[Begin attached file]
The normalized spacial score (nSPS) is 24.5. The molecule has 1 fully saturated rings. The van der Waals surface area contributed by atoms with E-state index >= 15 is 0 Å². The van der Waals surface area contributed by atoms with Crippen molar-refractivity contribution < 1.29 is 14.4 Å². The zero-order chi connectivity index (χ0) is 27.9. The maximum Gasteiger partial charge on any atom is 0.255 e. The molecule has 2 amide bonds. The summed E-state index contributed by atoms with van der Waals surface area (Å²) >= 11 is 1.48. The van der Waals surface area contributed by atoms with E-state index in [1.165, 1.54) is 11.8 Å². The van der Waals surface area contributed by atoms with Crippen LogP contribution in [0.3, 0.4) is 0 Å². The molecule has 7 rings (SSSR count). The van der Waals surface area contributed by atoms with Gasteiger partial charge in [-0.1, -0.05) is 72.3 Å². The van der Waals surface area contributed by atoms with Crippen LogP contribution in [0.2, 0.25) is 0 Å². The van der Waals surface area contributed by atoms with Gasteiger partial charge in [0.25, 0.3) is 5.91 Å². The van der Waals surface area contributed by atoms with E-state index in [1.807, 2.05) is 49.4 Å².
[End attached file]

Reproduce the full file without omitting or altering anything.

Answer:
The normalized spacial score (nSPS) is 24.5. The molecule has 1 fully saturated rings. The van der Waals surface area contributed by atoms with E-state index >= 15 is 0 Å². The van der Waals surface area contributed by atoms with Crippen molar-refractivity contribution < 1.29 is 14.4 Å². The zero-order chi connectivity index (χ0) is 27.9. The maximum Gasteiger partial charge on any atom is 0.255 e. The molecule has 2 amide bonds. The summed E-state index contributed by atoms with van der Waals surface area (Å²) >= 11 is 1.48. The van der Waals surface area contributed by atoms with E-state index in [1.165, 1.54) is 11.8 Å². The van der Waals surface area contributed by atoms with Crippen LogP contribution in [0.3, 0.4) is 0 Å². The molecule has 7 rings (SSSR count). The van der Waals surface area contributed by atoms with Gasteiger partial charge in [-0.1, -0.05) is 72.3 Å². The van der Waals surface area contributed by atoms with Crippen LogP contribution in [0.2, 0.25) is 0 Å². The van der Waals surface area contributed by atoms with Gasteiger partial charge in [0.25, 0.3) is 5.91 Å². The van der Waals surface area contributed by atoms with E-state index in [1.807, 2.05) is 49.4 Å².